April 17, 1992. Rehearing and Rehearing En Banc Denied June 1, 1992.
Appeal from the Circuit Court, Lake County, Ernest C. Aulls, Jr., J.
H. Scott Bates of Morgan, Colling Gilbert, P.A., and S. Joseph Piazza of S. Joseph Piazza, LL.M., P.A., Orlando, and Fred S. Pflaum of Pflaum, Dannheisser Wallace, P.A., Sarasota, for appellant.
Edwin C. Cluster and James E. Collins of Ayres, Cluster, Curry, McCall Briggs, P.A., Ocala, and Chandler R. Muller of Muller, Kirkconnell, Lindsey and Snure, P.A., Winter Park, for appellee.
This is an appeal of the trial court's dismissal with prejudice of a complaint filed by a minor child (C.J.) against her father alleging damages resulting from sexual assaults. The legal issue is whether parental immunity bars suit by a child for damages resulting from her father's intentional tortious acts.
The appellant cites three significant Florida Supreme Court cases decided within the past quarter of a century which have discussed the doctrine of family immunity: Hill v. Hill, 415 So.2d 20 (Fla. 1982); Ard v. Ard, 414 So.2d 1066 (Fla. 1982); and Orefice v. Albert, 237 So.2d 142 (Fla. 1970).
The 1970 Orefice case involved a negligence action. The mother of a minor killed in an airplane crash brought suit individually and as parent and next friend of the minor for his wrongful death, which resulted from the active negligence of the pilot, who was the minor's father and the plaintiff's husband. In disallowing the mother's action, the Court said:
It is established policy, evidenced by many decisions, that suits will not be allowed in this state among members of a family unit for tort. Spouses may not sue each other, nor children their parents. The purpose of this policy is to protect family harmony and resources.
In 1982, the supreme court recognized an exception to the parent/child immunity doctrine. In a negligence action arising from an accident and brought by an unemancipated minor child against a parent, parental immunity was waived to the extent of that parent's insurance coverage. Ard v. Ard, 414 So.2d 1066 (Fla. 1982). In that same year, the court refused to modify the doctrine of interspousal immunity to allow recovery for intentional torts between spouses. It emphasized that the trial judge in a dissolution proceeding has the authority to consider any permanent injury or disfigurement or loss of earning capacity from such abuse when setting alimony. In upholding the immunity, the court cited the protection of the family unit and its concern that any intrusion into that unit would adversely affect the family relationship and family resources. Hill v. Hill, 415 So.2d 20 (Fla. 1982).
As we interpret the foregoing cases, it would appear that Florida continues to adhere to the parent/child immunity doctrine with the exception of negligence actions where insurance coverage is available. The Florida Supreme Court recognizes that a straight suit for damages will reduce the amount of assets available for the support, education and protection of the family unit as a whole. Recovery against a parent by an individual child for an intentional tort, where insurance is not available, decreases the assets available for the support of other family members who may also be in need of assistance. Moreover, the majority of any punitive damage recovery by the child/plaintiff would pass to the state, further depleting family assets.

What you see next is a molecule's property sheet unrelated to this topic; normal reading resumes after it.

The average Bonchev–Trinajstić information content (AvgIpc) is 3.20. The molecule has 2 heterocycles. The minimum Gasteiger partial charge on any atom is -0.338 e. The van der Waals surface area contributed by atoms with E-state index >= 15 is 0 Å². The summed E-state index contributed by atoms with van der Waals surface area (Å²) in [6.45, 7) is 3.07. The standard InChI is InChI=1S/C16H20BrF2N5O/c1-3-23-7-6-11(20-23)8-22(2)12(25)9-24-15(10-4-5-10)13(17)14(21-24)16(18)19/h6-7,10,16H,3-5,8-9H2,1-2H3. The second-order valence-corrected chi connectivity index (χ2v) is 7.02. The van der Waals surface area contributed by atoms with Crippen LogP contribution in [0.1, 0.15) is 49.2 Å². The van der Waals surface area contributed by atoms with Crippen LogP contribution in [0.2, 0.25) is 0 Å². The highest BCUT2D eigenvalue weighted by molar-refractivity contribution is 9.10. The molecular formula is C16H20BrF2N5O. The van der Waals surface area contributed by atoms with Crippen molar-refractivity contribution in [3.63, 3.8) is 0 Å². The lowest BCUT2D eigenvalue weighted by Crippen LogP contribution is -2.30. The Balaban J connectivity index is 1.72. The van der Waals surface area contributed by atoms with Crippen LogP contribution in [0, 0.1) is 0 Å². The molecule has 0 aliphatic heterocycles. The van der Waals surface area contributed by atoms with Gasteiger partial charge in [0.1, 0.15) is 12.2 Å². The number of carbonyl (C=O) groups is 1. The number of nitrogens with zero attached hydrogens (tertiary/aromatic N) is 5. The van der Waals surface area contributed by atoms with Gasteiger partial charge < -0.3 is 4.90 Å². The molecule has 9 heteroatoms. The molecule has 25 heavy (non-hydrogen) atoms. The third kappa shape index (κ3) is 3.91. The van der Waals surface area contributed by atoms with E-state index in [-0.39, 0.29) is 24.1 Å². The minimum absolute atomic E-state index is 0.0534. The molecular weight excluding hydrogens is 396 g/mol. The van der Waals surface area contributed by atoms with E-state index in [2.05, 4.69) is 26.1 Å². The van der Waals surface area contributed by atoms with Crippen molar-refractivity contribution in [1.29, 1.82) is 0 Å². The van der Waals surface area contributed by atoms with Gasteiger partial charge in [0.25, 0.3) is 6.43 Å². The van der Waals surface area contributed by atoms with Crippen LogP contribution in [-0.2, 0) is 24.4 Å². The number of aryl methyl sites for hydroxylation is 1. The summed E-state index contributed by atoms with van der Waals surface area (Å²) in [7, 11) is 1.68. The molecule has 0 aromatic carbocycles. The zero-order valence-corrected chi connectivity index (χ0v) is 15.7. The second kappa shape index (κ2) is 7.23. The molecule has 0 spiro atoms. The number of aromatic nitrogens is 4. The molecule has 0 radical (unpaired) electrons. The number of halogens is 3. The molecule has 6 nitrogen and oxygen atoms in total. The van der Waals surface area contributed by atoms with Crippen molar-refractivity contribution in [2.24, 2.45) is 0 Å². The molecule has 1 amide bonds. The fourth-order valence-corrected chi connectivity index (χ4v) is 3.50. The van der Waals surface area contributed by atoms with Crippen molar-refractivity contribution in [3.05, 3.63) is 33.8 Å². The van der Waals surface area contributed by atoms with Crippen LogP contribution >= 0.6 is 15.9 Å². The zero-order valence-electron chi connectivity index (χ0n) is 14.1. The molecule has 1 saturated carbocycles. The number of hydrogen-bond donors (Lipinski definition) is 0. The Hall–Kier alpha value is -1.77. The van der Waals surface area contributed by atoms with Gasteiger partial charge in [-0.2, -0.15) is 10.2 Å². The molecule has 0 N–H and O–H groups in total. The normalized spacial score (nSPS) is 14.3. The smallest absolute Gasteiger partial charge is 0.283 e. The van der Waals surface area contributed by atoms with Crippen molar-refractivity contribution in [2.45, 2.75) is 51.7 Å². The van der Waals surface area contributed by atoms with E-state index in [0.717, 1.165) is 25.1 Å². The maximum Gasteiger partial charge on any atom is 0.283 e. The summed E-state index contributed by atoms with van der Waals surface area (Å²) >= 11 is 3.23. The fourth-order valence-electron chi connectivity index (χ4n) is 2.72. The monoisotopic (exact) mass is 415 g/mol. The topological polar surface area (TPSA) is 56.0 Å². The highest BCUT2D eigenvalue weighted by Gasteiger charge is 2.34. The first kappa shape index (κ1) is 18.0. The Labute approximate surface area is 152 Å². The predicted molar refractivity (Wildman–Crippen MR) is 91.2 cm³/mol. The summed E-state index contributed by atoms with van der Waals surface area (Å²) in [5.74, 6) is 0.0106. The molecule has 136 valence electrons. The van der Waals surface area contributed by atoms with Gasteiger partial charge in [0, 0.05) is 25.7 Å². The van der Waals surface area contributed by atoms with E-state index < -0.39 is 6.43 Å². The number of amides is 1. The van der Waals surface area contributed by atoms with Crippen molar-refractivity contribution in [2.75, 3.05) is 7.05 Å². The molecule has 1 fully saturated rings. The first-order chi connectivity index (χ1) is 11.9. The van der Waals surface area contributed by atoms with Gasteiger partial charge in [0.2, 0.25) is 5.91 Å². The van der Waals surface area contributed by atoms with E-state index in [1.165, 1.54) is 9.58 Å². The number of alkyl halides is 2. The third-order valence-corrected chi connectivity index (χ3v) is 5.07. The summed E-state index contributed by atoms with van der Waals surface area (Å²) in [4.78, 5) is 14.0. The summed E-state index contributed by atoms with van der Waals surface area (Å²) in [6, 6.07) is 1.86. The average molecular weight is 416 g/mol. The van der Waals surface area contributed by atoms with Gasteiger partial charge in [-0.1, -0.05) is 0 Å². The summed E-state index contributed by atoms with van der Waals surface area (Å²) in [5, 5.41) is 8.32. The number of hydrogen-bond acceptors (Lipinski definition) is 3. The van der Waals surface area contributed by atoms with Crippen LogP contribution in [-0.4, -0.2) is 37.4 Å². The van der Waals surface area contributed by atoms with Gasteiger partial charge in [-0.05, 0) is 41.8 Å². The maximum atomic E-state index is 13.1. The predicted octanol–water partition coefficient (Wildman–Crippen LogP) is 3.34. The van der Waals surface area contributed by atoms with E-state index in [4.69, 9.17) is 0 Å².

We also note that the legislature abrogated interspousal immunity for battery in 1985, section 741.235, Florida Statutes, but did not alter parent-child immunity.
We also note that opening the doors to tort actions for damages by children against parents would avail an unscrupulous parent of the opportunity to manipulate a minor child and the legal system by bringing frivolous actions against the other parent. The criminal court, rather than the civil court, is better equipped to process charges such as those leveled in the instant case. As succinctly pointed out in the appellee's brief:
The benefits to be gained by a child's intentional tort action against a parent do not justify abrogating the parent/child immunity doctrine. If a parent abuses a minor child, the parent is already obligated by law to provide the minor child with all necessary care, including medical and psychological care. The law also recognizes the child's right to enforce this obligation. It is not necessary that the child be given the right to sue a parent for intentional tort for the obligation to be enforced. The parent's obligation to provide for the child also continues beyond the age of majority if the child is unable to provide for himself or herself as a result of a physical or psychological disability.
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If the parent/child immunity doctrine is to be abrogated to allow a child to bring an intentional tort action against a parent, it should be done by statute. The legislative setting is better equipped to solve such a complex social issue as that presented by this case. In a legislative setting, the whole spectrum of competing interests can be considered, and a broad solution can be crafted. In the judicial setting, the complex social issue of sexual abuse comes before the court upon a set of facts by a single case.
GRIFFIN, J., and JOHNSON, W.C., Jr., Associate Judge, concur.